Remember that the next time you think about your finances. Just as you’ve evolved, your financial needs probably have too. Don’t waste money holding onto vestigial expenses that no longer serve you – the premium cable channels you stopped watching after Netflix came out with House of Cards, for example

Take your savings to the next level by automating a transfer equal to the sum of whatever expenses you eliminate into your savings or investment accounts each month. After all, your diligent cost cutting won’t do you much good if those dollars just get spent elsewhere.

Pocket your savings where they belong – in savings.

RELATED: 3 Steps To Controlling Your Impulse Spending

3. Save the difference

It’s not just the sum of the expenses you eliminate that can be rerouted into savings, it’s also the difference between any costs that you’re able to reduce, renegotiate or replace with more cost-effective alternatives.

4. Eliminate potential for human error

All of these strategies are great in theory, but they still leave us with the possibility of failed follow through.

Eliminate the potential for weakness and self-sabotage by automating your savings.

Instead of paying the bills each month and saving whatever’s left over, automate a transfer directly from your checking into your savings immediately after your paycheck lands in your account each week or month.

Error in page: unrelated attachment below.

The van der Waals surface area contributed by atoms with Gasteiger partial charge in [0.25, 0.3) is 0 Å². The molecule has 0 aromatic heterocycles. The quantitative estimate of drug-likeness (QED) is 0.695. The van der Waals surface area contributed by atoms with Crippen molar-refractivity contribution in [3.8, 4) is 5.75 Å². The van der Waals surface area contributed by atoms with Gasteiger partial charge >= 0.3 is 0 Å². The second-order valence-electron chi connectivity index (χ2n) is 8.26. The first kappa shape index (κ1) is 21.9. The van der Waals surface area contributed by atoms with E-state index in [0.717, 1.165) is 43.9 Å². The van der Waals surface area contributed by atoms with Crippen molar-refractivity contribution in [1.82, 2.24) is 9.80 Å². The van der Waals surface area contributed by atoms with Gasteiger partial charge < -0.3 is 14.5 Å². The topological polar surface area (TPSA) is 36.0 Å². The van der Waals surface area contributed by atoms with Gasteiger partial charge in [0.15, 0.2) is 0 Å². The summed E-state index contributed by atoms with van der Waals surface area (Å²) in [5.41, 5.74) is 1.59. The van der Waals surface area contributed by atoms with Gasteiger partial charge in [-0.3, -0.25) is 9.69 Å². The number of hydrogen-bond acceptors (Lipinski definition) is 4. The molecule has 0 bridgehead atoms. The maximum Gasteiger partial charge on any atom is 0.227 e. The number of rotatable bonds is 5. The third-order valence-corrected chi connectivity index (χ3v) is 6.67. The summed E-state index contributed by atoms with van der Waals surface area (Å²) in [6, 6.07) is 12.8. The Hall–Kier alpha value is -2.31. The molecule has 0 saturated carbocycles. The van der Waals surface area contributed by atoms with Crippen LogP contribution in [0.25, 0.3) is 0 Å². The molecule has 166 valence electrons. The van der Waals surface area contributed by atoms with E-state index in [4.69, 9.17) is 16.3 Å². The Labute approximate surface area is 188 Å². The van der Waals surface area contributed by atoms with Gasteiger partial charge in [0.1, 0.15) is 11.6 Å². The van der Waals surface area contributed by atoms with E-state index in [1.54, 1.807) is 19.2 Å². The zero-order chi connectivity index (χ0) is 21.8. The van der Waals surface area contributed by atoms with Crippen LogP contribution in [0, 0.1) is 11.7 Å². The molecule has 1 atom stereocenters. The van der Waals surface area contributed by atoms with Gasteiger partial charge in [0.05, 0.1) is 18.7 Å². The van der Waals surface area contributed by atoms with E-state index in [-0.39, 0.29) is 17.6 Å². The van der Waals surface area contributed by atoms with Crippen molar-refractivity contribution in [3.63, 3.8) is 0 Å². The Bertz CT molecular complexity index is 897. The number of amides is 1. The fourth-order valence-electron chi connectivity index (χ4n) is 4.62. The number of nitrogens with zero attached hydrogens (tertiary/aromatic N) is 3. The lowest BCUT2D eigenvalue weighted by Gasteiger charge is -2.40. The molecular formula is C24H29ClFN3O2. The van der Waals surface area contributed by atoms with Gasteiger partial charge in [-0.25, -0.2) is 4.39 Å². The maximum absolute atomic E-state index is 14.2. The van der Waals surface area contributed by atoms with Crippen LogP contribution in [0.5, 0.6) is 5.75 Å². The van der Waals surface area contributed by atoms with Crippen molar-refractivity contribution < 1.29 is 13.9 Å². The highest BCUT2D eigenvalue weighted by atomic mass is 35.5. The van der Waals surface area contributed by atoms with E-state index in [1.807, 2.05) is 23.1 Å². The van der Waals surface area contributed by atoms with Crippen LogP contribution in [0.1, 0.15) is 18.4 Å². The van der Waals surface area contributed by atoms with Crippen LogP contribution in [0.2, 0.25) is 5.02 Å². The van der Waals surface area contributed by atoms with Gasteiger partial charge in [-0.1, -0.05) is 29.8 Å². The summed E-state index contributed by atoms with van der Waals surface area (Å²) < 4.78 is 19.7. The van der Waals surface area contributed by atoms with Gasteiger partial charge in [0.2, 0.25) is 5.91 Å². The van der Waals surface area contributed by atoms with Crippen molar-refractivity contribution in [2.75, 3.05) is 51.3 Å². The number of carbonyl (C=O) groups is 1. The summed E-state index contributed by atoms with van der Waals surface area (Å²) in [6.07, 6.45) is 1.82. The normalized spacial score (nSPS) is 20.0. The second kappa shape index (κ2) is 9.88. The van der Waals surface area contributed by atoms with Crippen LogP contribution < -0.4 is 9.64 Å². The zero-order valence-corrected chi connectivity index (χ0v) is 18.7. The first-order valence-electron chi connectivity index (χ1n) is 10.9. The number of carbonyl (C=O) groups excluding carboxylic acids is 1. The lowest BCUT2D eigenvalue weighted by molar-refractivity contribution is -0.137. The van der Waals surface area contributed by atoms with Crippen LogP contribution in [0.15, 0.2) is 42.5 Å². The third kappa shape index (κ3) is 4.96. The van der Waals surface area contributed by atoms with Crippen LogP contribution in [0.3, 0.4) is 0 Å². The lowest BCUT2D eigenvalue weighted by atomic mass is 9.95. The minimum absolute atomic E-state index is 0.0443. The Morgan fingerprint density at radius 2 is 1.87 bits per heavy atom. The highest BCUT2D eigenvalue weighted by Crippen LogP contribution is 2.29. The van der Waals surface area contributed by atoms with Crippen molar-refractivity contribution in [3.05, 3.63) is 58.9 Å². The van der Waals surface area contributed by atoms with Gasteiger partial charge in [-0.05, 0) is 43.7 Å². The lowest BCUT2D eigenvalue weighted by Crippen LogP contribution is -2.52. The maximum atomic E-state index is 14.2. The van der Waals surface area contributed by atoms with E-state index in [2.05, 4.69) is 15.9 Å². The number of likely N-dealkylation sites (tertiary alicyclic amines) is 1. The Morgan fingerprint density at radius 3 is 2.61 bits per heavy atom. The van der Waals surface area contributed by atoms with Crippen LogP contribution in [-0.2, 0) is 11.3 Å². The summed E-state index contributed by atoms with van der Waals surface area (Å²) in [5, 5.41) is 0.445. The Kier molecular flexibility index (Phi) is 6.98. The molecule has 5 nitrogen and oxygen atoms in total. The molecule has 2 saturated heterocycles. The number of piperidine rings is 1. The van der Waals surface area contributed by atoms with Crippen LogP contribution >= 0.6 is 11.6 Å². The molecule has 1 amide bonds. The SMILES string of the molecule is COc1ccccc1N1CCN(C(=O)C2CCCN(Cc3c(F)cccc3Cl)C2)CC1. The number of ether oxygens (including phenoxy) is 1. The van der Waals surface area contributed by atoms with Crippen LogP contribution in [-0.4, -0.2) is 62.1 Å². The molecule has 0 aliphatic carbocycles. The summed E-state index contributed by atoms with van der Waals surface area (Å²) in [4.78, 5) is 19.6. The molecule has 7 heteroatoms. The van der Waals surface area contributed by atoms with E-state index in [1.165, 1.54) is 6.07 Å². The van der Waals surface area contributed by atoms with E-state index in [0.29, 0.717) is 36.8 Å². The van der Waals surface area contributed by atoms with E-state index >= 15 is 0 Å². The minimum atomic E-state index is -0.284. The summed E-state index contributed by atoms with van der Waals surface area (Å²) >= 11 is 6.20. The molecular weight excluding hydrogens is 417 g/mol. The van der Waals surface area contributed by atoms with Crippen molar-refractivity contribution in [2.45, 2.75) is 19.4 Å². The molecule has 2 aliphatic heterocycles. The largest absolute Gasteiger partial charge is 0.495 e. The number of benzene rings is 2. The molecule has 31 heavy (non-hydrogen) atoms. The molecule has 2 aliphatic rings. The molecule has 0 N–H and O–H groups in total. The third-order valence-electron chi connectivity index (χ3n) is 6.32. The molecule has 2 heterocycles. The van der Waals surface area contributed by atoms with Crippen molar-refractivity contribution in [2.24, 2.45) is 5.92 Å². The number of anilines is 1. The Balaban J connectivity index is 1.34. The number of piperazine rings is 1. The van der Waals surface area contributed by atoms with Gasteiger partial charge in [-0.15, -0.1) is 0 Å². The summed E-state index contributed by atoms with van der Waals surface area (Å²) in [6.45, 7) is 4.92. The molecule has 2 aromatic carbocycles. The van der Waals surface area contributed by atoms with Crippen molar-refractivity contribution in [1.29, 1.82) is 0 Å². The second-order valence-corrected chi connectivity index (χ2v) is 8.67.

When you don’t see that money sitting in checking, you’re less likely to think of it as part of your spending allowance – circumventing yourself in service of your savings.

RELATED: Why automatic savings works: How to do it & the best ways to save

5. Take advantage of technology

If you succumb to the “I can’t afford to set aside savings” mentality, download Digit. It’s a free app that connects to your checking account and analyzes your income and spending, finding small amounts of money it can safely set aside for you in savings.

By making small transfers, as little as $5 at a time, it will change your notion of your savings abilities. (And don’t stress about overdrafting, Digit has a no overdraft guarantee.)

REALTED: Digit helps automate saving money

6. Up the ante

I like to think I’m a pretty positive person, but positivity isn’t necessarily the best policy when you’re trying to do something as difficult as replacing an old pattern of behavior with a new, healthy habit.

Human beings are loss averse – meaning, our fear of losing something is more powerful and thus, more likely to instigate a change in behavior, than our anticipation of gaining something.

So in addition to thinking about what saving money will afford you, think about what a failure to save will cost you. Ask yourself if you’re really willing to give up that dream vacation or that dream home or whatever a future on your own terms looks like. The prospect of “settling” might be just the motivation you need to kick your savings efforts into high gear.

RELATED: 5 big mistakes to avoid when you start saving money

How to start building your emergency savings | Common Cents

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Stefanie O'Connell is the author of The Broke and Beautiful Life - a guide to living big city dreams on a small town budget. She writes about all things millennial money on her blog StefanieOConnell.com.